• the development and use of rocket forces, creating the world's only missile service

  • with the People's Liberation Army Rocket Force, a military service focused exclusively on

  • missile warfare.

  • The latest addition to the Chinese rocket forces, the DF-26, may just be the deadliest

  • threat facing American and Indian ships in the South Pacific.

  • Designated the 'carrier killer', or the 'Guam killer' because of its intended use against

  • American aircraft carriers and its forces on Guam, the DF-26 is a dual-use intermediate

  • range ballistic missile capable of carrying both a nuclear and conventional warhead.

  • With the ability to carry a warhead weighing up to 4,000 pounds (1800 kg), the DF-26 packs

  • enough explosive wallop to devastate American installations on Guam, and possibly even sink

  • a US aircraft carrier with just one hit.

  • With a range of up to 2,500 miles (4,000 km), the DF-26 can not just threaten US forces

  • in Guam, South Korea, and Japan, but it can target American naval vessels far out at sea,

  • keeping American naval air power out of the fight altogether.

  • Its ground-attack variants sport a circular error of probability of between 150 to 450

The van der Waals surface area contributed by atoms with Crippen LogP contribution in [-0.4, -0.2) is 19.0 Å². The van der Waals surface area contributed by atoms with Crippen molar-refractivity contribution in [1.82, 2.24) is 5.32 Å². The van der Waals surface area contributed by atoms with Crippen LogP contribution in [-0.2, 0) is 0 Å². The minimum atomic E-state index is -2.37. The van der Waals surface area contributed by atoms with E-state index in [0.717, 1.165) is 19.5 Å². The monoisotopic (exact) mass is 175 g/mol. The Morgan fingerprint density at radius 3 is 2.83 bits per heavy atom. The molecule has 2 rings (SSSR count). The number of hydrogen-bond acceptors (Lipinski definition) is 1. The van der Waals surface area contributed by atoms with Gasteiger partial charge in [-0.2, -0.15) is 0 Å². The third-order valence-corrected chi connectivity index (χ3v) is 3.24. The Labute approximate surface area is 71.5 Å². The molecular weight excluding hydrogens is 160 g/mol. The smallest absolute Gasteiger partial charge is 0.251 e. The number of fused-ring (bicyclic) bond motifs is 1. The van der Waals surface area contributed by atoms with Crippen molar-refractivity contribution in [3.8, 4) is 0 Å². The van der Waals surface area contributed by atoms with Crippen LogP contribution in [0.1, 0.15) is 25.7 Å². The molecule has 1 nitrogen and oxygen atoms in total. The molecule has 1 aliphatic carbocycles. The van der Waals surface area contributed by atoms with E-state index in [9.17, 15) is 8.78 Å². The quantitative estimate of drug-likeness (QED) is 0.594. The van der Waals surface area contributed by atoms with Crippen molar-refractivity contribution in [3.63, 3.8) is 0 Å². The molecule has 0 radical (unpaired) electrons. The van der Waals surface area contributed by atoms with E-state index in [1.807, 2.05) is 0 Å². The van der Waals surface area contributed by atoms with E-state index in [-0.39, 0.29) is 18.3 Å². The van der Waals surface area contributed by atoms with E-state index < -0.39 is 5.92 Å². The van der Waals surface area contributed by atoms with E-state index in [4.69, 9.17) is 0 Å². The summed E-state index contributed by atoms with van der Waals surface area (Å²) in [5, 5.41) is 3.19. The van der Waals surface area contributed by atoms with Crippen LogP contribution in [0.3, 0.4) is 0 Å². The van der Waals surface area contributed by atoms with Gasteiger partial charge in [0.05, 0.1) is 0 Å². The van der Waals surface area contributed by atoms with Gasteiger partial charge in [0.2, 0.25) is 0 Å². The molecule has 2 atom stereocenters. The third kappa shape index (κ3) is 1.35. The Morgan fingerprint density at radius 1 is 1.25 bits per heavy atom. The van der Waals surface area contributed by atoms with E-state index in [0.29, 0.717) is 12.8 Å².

• meters, making it less than accurate.

  • However as it's designed to be used in overwhelming volleys meant to oversaturate enemy air defenses,

  • the wide targeting margin of error is largely meaningless.

  • While it's unknown what the circular error of probability is for its ship-attack variants,

  • it is estimated that it must be no greater than ten meters if it's to have any chance

  • of threatening American or Indian ships.

  • While formidable in theory, the DF-26 is not believed to have been tested against naval

  • targets yet, and requires a long kill chain of assets that China has not proven it can

  • master or defend in case of war.

  • With American carriers presenting a moving target hundreds or thousands of miles away,

  • China's DF-26 would have to be very precise indeed if it's to succeed at its primary mission

  • of keeping American naval airpower away from its shores.

  • China's missiles are indeed deadly, but none can top the next weapon on our list of

  • most lethal modern military weapons.

  • Russia's Hypersonic Missiles

  • With the United States spending the majority of the 21st century so far focused on terrorism,

  • it has fallen far behind traditional rivals in several key areas, such as anti-submarine

  • warfare and the development of hypersonic weapons.

  • Of the two, none pose as great a threat to American forces as Russia's next generation

  • hypersonic missiles.

  • Already deploying several variants, some of which are nuclear-capable, the weapon that

  • most worries US officials is the Zircon family of hypersonic missiles.